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I'm new to intuitionistic logic, so forgive my silly question.

In intuitionistic logic, does $A \lor \neg A$ assert the decidability of $A$? For example, let's say I don't personally have a proof of $A$, but I know someone who has either a proof or a refutation of $A$, but I don't know which one. Can I say in that case that $A \lor \neg A$ is true?

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No, you can't. The intuitionstic meaning of $A \lor \lnot A$ is that you have a proof of $A$, or a proof of $\lnot A$. If you had the proof, you could look at it and decide whether it proves $A$ or whether it proves $\lnot A$. So, if you don't know which option holds, you must not have a proof, and so you can't assert $A \lor \lnot A$.

In general, one way to learn about intuitionistic logic is to look into the BHK interpretation, which gives a (recursive) intuitionistic reading of what it means to prove a formula with any given main connective. The goal here is not to be completely formal (although it can be made formal) - we just want to convey the sense of what a connective means by espressing how to work with the connective in an intuitionistic proof.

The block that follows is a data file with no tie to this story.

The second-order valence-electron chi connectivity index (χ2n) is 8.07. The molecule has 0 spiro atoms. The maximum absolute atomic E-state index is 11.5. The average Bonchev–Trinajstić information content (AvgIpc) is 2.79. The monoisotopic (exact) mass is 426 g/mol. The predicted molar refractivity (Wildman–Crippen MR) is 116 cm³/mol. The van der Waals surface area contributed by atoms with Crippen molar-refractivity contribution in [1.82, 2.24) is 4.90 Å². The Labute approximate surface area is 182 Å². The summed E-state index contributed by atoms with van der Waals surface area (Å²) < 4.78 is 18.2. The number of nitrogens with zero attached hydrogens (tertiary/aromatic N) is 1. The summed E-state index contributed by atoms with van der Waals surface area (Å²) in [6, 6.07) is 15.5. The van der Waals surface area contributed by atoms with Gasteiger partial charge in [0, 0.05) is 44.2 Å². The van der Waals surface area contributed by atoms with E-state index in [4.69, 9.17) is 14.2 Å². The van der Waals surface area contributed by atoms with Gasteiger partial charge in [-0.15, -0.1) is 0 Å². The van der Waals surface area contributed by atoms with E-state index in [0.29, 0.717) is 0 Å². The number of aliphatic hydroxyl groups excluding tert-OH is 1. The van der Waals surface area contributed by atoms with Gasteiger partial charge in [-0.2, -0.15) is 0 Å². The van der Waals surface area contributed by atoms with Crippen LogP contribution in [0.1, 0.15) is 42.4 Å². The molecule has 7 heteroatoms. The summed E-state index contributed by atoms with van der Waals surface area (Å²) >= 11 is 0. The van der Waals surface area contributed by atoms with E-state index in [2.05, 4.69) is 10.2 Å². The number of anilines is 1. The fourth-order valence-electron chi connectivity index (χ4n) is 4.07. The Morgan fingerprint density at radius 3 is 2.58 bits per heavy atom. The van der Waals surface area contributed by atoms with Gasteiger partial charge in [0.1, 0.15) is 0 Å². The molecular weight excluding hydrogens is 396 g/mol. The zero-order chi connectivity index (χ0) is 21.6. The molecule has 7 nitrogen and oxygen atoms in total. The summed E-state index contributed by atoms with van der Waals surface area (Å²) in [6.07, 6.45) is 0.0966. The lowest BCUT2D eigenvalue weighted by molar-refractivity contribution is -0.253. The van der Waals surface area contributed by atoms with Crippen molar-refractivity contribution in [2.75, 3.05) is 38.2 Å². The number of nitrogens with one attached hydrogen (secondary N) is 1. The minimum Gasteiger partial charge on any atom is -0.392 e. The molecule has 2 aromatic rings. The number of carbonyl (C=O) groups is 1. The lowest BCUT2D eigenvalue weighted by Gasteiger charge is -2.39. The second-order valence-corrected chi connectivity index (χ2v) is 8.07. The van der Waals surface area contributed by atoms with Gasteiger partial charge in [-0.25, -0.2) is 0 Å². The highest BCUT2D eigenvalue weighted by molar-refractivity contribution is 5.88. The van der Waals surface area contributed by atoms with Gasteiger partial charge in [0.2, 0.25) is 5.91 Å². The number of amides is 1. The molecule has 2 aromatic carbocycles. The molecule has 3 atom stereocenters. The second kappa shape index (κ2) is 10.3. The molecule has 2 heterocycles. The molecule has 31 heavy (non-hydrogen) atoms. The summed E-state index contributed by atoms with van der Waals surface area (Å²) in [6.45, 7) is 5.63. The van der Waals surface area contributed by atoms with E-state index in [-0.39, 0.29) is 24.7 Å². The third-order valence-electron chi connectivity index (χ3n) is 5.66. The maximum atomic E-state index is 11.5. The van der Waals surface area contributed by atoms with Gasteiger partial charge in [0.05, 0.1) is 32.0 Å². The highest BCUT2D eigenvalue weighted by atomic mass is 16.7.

• A proof of $A \lor B$ is a proof of $A$ or a proof of $B$
  • A proof of $A \to B$ is a procedure that, given a proof of $A$, produces a proof of $B$
  • A proof of $A \land B$ consists of a proof of $A$ and a proof of $B$ (an ordered pair of proofs)
  • A proof of $\lnot A$ is a procedure that, given a proof of $A$, produces a proof of a contradiction
  • A proof of $(\exists x \in S)P(x)$ is a pair $(a,b)$ where $a$ is an object (or a name for an object) and $b$ is a proof that $a \in S$ and $P(a)$ holds
  • A proof of $(\forall x \in S)P(x)$ is a procedure that, given an object $a \in S$ (or a name for such an object), produces a proof that $P(a)$ holds.
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  • $\begingroup$ Thank you for the answer and for the pointer to the BHK interpretation! $\endgroup$ – Dan Oneață Nov 23 '15 at 20:41
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In model theoretic view we say we know $A\vee B$ for some sentence $A \vee B$ if we know $A$ or we know $B$, therefore if you want to prove $A \vee \neg A$ for some sentence $A$ then you should prove $A$ or prove $\neg A$ and this leads to decidability of $A$.

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